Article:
Will regulators challenge questionable pension accounting?
A pair of articles over the weekend raised serious concerns about the nation's public pensions. The Wall Street Journal explored how public pensions continue to assume they'll earn a nearly 8 percent return each year despite the volatility and poor performance of the past few years. And The New York Times looked at how states are using accounting techniques to generate immediate savings by cutting the pension benefits of future workers.
The question is whether federal regulators will take a stand against questionable pension practices. Their authority is limited; the purview of public pensions falls squarely in the discretion of state law.
But the SEC is attuned to the issue. Earlier this year, a specialized SEC enforcement unit based in Philadelphia began investigating potential wrongdoing involving pensions.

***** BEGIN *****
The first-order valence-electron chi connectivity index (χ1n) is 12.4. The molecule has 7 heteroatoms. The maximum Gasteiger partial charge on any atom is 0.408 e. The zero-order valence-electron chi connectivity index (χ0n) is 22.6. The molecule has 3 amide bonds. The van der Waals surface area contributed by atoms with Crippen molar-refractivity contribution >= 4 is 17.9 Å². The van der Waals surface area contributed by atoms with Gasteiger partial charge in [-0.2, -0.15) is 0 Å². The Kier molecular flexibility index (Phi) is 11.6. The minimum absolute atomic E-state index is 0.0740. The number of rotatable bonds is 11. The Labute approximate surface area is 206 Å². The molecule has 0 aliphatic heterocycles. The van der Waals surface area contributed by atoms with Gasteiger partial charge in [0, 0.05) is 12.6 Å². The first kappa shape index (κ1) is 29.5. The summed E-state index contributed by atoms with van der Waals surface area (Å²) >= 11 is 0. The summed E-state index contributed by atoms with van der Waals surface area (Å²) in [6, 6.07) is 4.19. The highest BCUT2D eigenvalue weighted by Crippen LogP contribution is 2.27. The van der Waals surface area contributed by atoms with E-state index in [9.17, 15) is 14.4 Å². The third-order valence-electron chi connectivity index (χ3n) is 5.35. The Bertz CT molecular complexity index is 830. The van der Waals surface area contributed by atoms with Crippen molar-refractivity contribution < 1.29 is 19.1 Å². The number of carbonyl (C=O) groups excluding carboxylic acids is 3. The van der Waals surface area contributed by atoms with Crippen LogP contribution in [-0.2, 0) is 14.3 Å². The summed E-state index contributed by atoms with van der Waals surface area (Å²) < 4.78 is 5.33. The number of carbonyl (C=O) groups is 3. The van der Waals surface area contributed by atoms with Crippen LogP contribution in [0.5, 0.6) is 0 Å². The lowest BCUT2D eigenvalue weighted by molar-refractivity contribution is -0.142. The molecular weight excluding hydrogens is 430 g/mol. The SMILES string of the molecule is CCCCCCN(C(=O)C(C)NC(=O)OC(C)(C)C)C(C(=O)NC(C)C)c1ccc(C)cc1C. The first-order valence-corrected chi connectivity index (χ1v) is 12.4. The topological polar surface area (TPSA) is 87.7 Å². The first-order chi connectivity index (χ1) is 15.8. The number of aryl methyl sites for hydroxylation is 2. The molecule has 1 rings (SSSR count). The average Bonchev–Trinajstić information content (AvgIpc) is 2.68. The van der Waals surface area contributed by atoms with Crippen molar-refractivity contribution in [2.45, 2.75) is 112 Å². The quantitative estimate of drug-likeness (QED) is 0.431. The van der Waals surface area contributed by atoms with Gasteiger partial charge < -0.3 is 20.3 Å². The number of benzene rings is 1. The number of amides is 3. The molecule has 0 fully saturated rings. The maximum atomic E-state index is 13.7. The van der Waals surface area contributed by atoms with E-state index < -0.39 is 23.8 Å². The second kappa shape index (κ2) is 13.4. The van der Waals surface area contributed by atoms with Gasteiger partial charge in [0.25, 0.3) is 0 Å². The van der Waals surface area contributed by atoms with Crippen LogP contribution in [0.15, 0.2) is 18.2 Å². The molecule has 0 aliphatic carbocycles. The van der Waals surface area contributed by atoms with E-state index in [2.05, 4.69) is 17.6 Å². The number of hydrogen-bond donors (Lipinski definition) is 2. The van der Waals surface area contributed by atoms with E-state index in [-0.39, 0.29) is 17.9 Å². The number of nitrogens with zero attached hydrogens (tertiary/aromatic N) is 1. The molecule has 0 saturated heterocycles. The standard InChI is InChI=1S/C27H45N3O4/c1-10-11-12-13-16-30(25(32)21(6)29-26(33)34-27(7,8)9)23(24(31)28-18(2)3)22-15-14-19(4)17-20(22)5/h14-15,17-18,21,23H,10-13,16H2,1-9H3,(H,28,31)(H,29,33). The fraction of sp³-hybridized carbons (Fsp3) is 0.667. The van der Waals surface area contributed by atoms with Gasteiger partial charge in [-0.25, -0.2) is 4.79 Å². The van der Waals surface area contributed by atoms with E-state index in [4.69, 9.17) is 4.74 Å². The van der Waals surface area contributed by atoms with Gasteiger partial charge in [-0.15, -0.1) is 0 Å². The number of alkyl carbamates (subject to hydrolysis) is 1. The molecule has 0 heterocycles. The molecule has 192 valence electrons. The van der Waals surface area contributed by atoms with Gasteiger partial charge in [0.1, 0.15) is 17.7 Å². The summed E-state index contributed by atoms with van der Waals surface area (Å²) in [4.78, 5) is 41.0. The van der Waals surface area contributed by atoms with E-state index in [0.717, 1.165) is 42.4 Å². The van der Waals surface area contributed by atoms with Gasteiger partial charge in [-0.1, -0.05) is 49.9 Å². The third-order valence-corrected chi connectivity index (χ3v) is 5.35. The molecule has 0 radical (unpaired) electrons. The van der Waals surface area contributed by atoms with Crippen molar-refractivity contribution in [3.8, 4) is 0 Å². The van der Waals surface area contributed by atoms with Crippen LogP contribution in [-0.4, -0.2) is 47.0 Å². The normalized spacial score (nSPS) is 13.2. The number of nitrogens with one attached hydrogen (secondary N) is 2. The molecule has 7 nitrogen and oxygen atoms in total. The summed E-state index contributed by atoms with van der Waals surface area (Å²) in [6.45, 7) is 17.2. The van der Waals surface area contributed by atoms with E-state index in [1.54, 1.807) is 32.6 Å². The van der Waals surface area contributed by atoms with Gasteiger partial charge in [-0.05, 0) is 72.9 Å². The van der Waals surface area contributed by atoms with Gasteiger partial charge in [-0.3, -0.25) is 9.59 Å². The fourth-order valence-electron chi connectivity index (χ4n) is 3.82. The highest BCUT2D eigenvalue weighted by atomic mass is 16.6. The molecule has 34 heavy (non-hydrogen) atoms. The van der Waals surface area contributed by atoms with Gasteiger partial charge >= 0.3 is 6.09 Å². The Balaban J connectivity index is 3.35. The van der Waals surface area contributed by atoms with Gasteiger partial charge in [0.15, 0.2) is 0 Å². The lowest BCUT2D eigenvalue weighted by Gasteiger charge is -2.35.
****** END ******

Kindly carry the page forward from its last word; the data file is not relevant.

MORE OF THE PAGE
Last month, the agency charged New Jersey with civil fraud for lying in financial documents about whether it had covered its pension obligations to teachers and other state employees.
In an interview last month, Elaine C. Greenberg, chief of the municipal securities and public pensions unit, told me, "We have a concern that there could be other states and municipalities or local governments out there that are not adequately disclosing the extent of their pension fund liabilities."
There is a huge debate about how states account for their pensions. Many states use an accounting method that economists say seriously understate how much they'll have to pay out to pension recipients and what they already have covered.
The Pew Center for the States says pension funds nationwide are underfunded by more than a half-trillion dollars.
| September 20, 2010; 11:52 AM ET
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